That Hallie Erminie Rives appreciates the strain of old Virginia blood in her veins is clearly apparent in "The Valiants of Virginia," for the book, above and underneath, and through its running love story, is a monument to the traditions and picturesque sensibilities of the F. F. V.The story has to do with one "Vanity" Valiant, the pampered son of a New York corporation magnate, who, years after his father's death, suddenly deprived of fortune, learns for the first time that his father was a Virginian and that there is still the homestead down there, deserted for some thirty years. So he packs up his bulldog and other few remaining effects and returns to his inheritance.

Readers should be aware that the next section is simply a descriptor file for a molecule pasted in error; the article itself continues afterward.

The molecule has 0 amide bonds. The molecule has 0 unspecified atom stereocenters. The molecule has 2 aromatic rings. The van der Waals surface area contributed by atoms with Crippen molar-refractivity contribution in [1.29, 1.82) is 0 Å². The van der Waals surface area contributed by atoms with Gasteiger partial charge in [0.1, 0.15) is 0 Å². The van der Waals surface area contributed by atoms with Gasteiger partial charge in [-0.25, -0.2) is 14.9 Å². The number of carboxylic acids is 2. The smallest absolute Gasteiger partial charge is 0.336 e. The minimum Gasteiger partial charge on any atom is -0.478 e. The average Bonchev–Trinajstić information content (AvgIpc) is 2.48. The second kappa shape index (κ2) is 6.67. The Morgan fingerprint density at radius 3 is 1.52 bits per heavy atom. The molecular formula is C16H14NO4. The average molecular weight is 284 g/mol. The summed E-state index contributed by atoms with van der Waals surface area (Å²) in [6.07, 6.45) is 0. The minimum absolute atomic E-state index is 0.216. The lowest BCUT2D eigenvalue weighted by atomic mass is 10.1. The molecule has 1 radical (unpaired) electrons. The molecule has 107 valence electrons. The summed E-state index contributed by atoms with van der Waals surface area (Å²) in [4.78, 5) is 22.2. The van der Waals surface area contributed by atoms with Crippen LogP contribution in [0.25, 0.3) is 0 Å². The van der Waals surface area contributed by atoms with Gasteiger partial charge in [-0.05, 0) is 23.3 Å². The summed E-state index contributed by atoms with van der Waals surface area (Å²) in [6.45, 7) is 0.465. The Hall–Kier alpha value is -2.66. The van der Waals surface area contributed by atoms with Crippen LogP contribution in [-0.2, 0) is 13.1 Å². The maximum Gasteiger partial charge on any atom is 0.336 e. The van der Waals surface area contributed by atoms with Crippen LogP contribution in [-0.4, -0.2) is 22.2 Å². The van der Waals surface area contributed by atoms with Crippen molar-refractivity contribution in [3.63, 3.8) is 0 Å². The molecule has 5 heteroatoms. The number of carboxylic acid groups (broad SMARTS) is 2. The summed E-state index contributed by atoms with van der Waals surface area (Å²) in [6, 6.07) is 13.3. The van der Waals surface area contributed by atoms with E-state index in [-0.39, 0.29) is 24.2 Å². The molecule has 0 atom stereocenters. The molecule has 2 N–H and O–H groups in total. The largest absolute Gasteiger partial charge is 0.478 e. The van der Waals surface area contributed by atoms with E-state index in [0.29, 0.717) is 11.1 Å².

gasped at the tale of the Corporation's unprecedented earnings, the lavish expenditure for its palatial offices. The recital of the tragic waste, the nepotism, the mole-like ramifications by which the vast structure had been undermined, had left them rather amusedly and satirically appreciative. Smartly groomed and palpably members of a set to whom John Valiant was a familiar, they had had only friendly nods and smiles for the young man at whom so many there had gazed with jaundiced eyes.
To the general public which read its daily newspaper perhaps none of the gilded set was better known than "Vanity Valiant." The very nickname--given him by his fellows in facetious allusion to a flippant newspaper paragraph laying at his door the alleged new fashion of a masculine vanity-box--had taken root in the fads and elegancies he affected. The new Panhard he drove was the smartest car on the avenue, and the collar on the white bulldog that pranced or dozed on its leather seat sported a diamond buckle. To the sp